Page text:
What we know of the NFL’s discipline of the Miami Dolphins
A busy week of NFL discipline continued on Tuesday, when the league stripped the Miami Dolphins of their 2023 first-round pick, among other penalties, for tampering violations of “unprecedented scope and severity,” according to commissioner Roger Goodell.
The announcement came just one day after an independent disciplinary officer suspended Cleveland Browns quarterback Deshaun Watson for six games for sexual misconduct during massage sessions. It’s been six months since former Miami Dolphins coach Brian Flores filed a class-action lawsuit against the league, accusing the New York Giants and Denver Broncos of conducting sham interviews to meet Rooney Rule requirements and accusing the Dolphins of incentivizing losses and applying pressure to improperly recruit Tom Brady.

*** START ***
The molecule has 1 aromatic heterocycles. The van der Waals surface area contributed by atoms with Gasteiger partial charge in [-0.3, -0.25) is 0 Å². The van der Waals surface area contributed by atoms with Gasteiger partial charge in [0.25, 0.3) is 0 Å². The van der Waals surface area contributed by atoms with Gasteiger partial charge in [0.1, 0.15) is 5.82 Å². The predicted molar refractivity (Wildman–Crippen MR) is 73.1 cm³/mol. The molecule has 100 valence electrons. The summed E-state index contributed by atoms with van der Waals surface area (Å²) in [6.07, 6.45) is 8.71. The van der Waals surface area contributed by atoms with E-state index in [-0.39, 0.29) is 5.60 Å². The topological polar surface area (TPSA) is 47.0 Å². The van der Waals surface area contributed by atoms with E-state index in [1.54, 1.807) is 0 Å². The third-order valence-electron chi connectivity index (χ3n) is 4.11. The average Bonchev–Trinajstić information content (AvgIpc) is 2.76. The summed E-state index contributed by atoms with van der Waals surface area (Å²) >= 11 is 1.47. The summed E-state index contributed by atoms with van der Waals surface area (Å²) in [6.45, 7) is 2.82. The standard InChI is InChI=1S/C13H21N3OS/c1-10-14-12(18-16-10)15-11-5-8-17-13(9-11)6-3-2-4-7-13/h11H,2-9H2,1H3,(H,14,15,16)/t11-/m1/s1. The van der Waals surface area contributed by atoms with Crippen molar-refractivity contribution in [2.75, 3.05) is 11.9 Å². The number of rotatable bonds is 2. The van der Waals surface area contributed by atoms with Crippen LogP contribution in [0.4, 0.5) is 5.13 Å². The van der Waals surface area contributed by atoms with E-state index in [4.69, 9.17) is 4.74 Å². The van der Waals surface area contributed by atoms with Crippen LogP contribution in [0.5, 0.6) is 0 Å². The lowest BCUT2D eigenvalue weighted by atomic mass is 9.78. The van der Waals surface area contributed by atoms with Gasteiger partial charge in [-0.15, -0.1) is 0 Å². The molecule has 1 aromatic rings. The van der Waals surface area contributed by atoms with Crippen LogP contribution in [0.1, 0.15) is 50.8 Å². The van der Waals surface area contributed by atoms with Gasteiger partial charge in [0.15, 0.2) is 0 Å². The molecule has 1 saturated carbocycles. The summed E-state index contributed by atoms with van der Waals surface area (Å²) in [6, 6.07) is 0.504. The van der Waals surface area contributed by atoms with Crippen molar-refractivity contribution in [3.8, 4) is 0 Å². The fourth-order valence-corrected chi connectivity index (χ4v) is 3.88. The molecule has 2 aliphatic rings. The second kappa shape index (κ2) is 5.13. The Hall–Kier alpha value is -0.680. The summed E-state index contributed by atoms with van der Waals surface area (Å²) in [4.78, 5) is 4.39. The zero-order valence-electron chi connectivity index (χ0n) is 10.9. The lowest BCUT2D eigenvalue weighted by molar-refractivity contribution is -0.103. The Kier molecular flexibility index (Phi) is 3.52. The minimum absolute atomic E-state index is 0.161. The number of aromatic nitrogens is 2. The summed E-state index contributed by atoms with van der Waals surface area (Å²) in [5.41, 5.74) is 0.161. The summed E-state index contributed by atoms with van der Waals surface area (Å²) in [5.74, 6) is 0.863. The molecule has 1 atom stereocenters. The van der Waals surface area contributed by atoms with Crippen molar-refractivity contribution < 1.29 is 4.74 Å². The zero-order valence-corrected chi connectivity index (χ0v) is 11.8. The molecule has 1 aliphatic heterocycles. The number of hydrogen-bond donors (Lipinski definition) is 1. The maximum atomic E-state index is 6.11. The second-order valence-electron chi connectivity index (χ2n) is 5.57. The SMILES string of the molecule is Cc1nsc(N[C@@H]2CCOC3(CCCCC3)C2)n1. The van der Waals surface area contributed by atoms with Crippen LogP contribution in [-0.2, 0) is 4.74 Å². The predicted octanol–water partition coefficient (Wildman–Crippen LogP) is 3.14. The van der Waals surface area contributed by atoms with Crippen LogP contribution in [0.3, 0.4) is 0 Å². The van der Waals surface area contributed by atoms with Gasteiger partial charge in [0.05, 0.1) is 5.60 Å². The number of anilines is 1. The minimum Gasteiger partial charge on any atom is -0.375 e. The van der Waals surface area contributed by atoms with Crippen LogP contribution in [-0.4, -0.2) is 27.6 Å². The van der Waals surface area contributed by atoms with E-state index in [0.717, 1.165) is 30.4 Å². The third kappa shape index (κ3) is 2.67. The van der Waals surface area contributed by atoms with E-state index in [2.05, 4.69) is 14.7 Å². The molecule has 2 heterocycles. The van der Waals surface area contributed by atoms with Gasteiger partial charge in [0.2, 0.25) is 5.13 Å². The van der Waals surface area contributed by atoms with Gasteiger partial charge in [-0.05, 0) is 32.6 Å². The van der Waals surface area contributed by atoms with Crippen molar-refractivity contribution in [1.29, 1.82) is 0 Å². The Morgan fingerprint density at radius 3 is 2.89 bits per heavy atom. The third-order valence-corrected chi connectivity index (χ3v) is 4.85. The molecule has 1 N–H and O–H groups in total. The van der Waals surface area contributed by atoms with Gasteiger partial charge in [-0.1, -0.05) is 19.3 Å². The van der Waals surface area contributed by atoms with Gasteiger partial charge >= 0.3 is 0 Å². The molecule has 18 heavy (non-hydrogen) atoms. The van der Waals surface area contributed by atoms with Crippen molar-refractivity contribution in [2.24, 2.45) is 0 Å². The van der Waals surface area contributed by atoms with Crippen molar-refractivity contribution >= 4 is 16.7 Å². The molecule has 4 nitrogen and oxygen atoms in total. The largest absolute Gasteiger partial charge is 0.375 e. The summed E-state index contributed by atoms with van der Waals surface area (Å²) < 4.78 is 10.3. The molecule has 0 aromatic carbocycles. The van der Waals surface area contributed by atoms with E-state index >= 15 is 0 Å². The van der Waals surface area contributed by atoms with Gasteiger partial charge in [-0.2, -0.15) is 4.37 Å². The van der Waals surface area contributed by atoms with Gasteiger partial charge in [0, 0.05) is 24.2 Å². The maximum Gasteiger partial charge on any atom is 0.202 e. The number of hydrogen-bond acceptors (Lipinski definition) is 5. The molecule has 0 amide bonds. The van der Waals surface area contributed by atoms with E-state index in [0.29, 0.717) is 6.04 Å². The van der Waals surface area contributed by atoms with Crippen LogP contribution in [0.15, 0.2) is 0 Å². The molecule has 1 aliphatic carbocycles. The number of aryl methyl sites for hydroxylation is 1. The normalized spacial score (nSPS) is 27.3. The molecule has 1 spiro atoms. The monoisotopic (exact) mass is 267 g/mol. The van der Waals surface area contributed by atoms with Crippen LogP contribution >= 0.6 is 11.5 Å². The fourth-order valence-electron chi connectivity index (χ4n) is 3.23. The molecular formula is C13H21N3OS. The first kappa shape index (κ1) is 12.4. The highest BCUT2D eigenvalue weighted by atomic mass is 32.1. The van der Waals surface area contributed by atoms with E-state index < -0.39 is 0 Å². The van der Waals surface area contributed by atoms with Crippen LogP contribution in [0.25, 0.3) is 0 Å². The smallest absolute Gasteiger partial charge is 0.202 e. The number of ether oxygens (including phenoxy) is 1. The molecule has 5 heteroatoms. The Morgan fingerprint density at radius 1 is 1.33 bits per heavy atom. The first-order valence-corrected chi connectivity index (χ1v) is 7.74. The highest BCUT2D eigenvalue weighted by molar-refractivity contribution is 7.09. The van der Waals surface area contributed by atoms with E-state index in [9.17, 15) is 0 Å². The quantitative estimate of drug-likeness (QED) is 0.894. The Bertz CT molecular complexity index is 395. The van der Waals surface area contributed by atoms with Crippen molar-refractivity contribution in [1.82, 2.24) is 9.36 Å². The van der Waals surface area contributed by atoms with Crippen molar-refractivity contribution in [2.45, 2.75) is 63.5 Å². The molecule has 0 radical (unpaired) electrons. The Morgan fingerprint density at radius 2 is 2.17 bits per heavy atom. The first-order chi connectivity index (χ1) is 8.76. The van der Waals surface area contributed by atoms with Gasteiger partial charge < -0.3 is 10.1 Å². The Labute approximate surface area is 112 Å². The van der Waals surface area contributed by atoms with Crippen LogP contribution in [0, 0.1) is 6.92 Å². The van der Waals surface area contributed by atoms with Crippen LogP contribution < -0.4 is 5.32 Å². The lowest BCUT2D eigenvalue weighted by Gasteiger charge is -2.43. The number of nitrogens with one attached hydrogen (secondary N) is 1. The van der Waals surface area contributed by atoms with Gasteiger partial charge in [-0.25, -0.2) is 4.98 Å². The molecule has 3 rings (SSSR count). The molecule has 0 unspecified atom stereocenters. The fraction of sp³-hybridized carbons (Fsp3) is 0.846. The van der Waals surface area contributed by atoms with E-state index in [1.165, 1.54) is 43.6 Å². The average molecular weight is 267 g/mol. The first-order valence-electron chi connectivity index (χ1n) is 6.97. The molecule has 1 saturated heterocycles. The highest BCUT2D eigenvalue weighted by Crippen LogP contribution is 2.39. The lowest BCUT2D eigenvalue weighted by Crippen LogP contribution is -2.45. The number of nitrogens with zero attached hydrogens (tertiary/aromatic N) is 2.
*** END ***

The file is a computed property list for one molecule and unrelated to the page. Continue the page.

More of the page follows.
The ruling on Tuesday addressed the last two items on that docket. Sham interviews and other potentially illegal labor practices are still being addressed in court.
In the end, an independent investigation led by former U.S. Attorney Mary Jo White uncovered one of the league’s most extensive cases of tampering. The Dolphins tried for two years to bring in Brady and coach Sean Payton, both of whom were under contract with other teams. In a statement, Dolphins owner Stephen Ross said he “strongly disagrees with the conclusions and punishment,” but the league said there would be no appeal.
Here’s a closer look at what we know so far, including the semantics involved in public statements about tampering, and what might happen next.
What action did the Dolphins take?